The Terrence Johnson story A life of symbolism: Parolee's death signified nothing but his own flaws and frailty.

March 06, 1997

ONE MUST BE WARY of reading too much into the death of Terrence Johnson.

The mysterious circumstances of the crime that defined his life -- the fatal shooting of two Prince George's County policemen in 1978 -- did not become clearer when he put a gun to his head last week, apparently after robbing an Aberdeen bank. Johnson, who was just 15 when he shot the officers in an interrogation room, always claimed he had acted in self-defense after being beaten by members of a force with a penchant for racial hostility.

The community divided, roughly along racial lines. He became a symbol of racial injustice. In the end, even a mostly white jury refused to convict Johnson of murder, sending him to prison for manslaughter instead.

Johnson's defenders and despisers have argued all these years over whether he was a victim of racial prejudice or a brutal cop killer. They will continue to argue, to no avail. What happened in Aberdeen tells us nothing about what happened in 1978.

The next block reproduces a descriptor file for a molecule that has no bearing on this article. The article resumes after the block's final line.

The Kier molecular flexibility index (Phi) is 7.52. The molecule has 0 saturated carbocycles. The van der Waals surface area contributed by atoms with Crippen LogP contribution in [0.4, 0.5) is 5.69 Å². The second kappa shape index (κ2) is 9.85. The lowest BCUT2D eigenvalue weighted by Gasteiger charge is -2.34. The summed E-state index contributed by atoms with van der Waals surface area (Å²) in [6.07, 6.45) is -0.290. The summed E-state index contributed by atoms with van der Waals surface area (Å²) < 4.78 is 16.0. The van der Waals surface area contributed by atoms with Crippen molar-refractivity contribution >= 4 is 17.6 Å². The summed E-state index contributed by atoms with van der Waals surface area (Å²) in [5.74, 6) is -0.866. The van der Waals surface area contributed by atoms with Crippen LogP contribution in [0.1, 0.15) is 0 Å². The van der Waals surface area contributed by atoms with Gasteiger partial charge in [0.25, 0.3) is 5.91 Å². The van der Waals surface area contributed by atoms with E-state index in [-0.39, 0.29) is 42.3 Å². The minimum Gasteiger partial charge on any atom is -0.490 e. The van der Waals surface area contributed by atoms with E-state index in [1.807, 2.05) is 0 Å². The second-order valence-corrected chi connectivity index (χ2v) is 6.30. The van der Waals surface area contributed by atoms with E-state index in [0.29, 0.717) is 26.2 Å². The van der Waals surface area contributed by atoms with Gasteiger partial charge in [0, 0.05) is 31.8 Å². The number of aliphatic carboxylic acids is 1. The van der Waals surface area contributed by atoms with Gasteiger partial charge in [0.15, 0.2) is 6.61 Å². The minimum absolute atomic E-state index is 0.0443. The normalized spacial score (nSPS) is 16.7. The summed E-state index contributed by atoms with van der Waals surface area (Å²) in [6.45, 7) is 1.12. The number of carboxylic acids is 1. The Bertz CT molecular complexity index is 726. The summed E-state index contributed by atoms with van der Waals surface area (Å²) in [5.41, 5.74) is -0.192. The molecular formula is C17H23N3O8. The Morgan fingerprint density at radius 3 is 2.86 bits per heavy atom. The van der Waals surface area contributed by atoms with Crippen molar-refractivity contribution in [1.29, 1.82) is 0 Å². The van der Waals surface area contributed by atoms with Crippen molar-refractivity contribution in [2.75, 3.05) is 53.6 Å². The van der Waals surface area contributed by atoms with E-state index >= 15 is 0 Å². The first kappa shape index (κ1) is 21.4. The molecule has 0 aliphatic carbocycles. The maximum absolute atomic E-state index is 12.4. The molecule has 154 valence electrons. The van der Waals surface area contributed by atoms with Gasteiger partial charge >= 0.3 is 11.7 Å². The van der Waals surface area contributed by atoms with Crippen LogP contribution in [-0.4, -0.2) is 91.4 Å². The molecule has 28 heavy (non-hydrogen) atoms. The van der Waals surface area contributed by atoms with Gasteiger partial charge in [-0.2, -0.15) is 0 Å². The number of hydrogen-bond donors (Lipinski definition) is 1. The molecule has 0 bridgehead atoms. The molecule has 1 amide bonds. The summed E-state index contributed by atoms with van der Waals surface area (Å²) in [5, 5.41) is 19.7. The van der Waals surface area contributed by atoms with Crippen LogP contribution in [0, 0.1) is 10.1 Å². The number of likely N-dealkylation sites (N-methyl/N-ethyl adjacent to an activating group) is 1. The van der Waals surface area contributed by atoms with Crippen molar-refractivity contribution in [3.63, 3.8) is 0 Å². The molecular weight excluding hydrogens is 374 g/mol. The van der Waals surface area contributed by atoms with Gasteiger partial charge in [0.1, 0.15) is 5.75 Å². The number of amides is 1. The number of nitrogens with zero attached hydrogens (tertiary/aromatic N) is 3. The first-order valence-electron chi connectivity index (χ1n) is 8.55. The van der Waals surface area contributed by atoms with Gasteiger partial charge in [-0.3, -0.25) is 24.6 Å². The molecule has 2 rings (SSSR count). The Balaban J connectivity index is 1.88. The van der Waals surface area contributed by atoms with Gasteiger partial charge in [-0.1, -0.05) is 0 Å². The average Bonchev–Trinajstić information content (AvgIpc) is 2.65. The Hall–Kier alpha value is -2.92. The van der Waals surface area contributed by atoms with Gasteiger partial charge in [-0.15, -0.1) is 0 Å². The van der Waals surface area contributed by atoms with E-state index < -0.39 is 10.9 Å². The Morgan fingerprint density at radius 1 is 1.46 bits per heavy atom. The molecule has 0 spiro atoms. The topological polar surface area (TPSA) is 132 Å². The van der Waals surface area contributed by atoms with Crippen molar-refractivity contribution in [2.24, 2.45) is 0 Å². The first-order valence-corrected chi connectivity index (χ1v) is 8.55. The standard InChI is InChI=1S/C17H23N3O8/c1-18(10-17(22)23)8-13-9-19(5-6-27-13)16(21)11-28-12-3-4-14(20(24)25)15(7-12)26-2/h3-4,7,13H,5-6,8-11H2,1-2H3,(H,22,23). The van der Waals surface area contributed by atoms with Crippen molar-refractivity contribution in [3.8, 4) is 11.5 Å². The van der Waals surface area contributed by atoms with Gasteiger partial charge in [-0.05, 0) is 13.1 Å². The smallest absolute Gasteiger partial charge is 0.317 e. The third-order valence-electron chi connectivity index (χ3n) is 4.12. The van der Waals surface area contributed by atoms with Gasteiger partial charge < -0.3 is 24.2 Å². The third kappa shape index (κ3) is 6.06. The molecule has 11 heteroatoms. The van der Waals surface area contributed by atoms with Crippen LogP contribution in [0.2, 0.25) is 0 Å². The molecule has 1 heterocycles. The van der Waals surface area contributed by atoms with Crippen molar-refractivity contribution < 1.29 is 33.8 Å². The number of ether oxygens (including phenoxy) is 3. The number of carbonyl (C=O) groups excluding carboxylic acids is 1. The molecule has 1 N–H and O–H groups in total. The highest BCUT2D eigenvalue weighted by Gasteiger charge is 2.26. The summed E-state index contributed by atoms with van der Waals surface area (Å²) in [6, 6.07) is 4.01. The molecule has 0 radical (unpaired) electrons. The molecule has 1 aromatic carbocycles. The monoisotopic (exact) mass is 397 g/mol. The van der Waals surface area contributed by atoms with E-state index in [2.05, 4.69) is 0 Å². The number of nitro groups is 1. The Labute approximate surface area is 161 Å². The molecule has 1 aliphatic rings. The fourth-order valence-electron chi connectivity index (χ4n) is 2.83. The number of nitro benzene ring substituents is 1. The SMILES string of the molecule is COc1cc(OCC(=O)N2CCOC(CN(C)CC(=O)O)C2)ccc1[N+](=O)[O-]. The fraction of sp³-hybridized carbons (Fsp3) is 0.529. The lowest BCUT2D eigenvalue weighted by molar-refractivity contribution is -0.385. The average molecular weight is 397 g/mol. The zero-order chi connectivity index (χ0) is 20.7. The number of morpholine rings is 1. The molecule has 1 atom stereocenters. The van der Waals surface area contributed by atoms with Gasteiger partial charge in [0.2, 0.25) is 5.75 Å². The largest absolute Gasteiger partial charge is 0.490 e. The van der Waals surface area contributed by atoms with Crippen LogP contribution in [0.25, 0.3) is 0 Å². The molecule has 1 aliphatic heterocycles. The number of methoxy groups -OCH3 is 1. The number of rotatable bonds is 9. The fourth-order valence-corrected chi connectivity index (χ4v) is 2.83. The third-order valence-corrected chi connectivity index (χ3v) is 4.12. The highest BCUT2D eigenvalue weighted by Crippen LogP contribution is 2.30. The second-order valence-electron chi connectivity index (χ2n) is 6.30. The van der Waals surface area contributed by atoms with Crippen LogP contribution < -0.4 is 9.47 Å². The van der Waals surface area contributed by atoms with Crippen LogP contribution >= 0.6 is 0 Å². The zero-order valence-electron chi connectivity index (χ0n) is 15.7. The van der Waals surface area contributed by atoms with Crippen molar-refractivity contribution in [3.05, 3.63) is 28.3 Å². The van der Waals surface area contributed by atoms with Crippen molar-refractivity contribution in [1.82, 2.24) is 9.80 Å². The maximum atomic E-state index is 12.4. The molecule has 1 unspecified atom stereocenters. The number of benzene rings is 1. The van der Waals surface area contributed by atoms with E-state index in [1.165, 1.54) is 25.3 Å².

What happened tells us only that Johnson, when faced with the pressures of life outside prison, chose the wrong path.

He was paroled in 1995, and there is no reason to second-guess that decision. He served most of his 25-year sentence and, with one exception, was a model prisoner. Everything he did indicated he was ready to rejoin society. After his release, Johnson went to law school, gave motivational speeches, was loved and supported by neighbors, students and teachers. There was talk of books and movies. He became a symbol of hope and redemption.

But freedom had its burdens as well as rewards. The lawyer who treated him like a son reveals a man too eager and unready to enjoy the good things of life. Financial and personal problems caught up with him; he did not know how to cope. He should have turned to those who had been helping him down the good road. Instead, it looks as if he turned to a brother who veered toward a bad one.

Terrence Johnson is not a symbol. He was a complex man who tried to atone for and overcome a fatal mistake. Faced with adversity, he could not live up to the expectations some had for him -- indeed that he had for himself. He was not bigger than his own life.

Pub Date: 3/06/97

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